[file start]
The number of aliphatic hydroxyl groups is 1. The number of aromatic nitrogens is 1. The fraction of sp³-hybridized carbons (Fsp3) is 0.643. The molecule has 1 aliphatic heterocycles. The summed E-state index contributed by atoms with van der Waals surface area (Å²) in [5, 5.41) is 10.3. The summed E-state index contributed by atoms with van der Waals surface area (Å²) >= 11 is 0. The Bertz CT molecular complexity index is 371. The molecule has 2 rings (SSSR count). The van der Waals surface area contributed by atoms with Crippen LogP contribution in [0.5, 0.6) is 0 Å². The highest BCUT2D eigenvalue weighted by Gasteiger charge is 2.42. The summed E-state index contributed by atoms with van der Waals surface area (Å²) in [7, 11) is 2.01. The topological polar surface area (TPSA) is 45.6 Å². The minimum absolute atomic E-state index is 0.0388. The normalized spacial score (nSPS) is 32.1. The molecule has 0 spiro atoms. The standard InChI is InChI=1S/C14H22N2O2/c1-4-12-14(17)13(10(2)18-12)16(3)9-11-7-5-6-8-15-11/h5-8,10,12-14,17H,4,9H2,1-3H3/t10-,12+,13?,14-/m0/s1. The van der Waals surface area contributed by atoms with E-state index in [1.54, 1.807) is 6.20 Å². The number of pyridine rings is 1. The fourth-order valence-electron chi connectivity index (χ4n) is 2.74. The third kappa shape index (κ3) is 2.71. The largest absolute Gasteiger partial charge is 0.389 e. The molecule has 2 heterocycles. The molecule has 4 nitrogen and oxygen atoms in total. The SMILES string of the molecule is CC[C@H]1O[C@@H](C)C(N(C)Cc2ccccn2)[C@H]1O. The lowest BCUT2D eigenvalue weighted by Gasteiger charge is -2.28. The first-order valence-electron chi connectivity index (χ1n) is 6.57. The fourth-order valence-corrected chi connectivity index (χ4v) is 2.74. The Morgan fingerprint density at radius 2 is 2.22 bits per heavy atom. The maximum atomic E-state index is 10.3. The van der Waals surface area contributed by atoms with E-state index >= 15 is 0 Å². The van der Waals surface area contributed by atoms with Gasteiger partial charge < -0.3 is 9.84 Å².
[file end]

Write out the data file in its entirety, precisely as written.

The number of aliphatic hydroxyl groups is 1. The number of aromatic nitrogens is 1. The fraction of sp³-hybridized carbons (Fsp3) is 0.643. The molecule has 1 aliphatic heterocycles. The summed E-state index contributed by atoms with van der Waals surface area (Å²) in [5, 5.41) is 10.3. The summed E-state index contributed by atoms with van der Waals surface area (Å²) >= 11 is 0. The Bertz CT molecular complexity index is 371. The molecule has 2 rings (SSSR count). The van der Waals surface area contributed by atoms with Crippen LogP contribution in [0.5, 0.6) is 0 Å². The highest BCUT2D eigenvalue weighted by Gasteiger charge is 2.42. The summed E-state index contributed by atoms with van der Waals surface area (Å²) in [7, 11) is 2.01. The topological polar surface area (TPSA) is 45.6 Å². The minimum absolute atomic E-state index is 0.0388. The normalized spacial score (nSPS) is 32.1. The molecule has 0 spiro atoms. The standard InChI is InChI=1S/C14H22N2O2/c1-4-12-14(17)13(10(2)18-12)16(3)9-11-7-5-6-8-15-11/h5-8,10,12-14,17H,4,9H2,1-3H3/t10-,12+,13?,14-/m0/s1. The van der Waals surface area contributed by atoms with E-state index in [1.54, 1.807) is 6.20 Å². The number of pyridine rings is 1. The fourth-order valence-electron chi connectivity index (χ4n) is 2.74. The third kappa shape index (κ3) is 2.71. The largest absolute Gasteiger partial charge is 0.389 e. The molecule has 2 heterocycles. The molecule has 4 nitrogen and oxygen atoms in total. The SMILES string of the molecule is CC[C@H]1O[C@@H](C)C(N(C)Cc2ccccn2)[C@H]1O. The lowest BCUT2D eigenvalue weighted by Gasteiger charge is -2.28. The first-order valence-electron chi connectivity index (χ1n) is 6.57. The fourth-order valence-corrected chi connectivity index (χ4v) is 2.74. The Morgan fingerprint density at radius 2 is 2.22 bits per heavy atom. The maximum atomic E-state index is 10.3. The van der Waals surface area contributed by atoms with E-state index >= 15 is 0 Å². The van der Waals surface area contributed by atoms with Gasteiger partial charge < -0.3 is 9.84 Å².